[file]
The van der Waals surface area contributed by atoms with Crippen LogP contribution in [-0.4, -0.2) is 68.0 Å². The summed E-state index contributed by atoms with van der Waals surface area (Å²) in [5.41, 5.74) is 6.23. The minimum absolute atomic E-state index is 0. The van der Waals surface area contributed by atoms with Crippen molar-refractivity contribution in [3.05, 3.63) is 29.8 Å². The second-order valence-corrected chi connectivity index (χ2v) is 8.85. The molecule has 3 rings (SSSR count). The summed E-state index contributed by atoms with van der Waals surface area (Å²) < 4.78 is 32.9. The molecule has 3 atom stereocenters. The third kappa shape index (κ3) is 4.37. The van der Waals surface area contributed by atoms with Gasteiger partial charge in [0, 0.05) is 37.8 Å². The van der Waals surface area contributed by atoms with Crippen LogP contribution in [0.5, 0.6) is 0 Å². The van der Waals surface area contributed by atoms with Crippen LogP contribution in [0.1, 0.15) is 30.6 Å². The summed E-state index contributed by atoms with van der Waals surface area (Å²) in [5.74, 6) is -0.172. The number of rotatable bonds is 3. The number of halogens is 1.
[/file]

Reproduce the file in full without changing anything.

The van der Waals surface area contributed by atoms with Crippen LogP contribution in [-0.4, -0.2) is 68.0 Å². The summed E-state index contributed by atoms with van der Waals surface area (Å²) in [5.41, 5.74) is 6.23. The minimum absolute atomic E-state index is 0. The van der Waals surface area contributed by atoms with Crippen molar-refractivity contribution in [3.05, 3.63) is 29.8 Å². The second-order valence-corrected chi connectivity index (χ2v) is 8.85. The molecule has 3 rings (SSSR count). The summed E-state index contributed by atoms with van der Waals surface area (Å²) < 4.78 is 32.9. The molecule has 3 atom stereocenters. The third kappa shape index (κ3) is 4.37. The van der Waals surface area contributed by atoms with Gasteiger partial charge in [0, 0.05) is 37.8 Å². The van der Waals surface area contributed by atoms with Crippen LogP contribution in [0.5, 0.6) is 0 Å². The van der Waals surface area contributed by atoms with Crippen LogP contribution in [0.1, 0.15) is 30.6 Å². The summed E-state index contributed by atoms with van der Waals surface area (Å²) in [5.74, 6) is -0.172. The number of rotatable bonds is 3. The number of halogens is 1.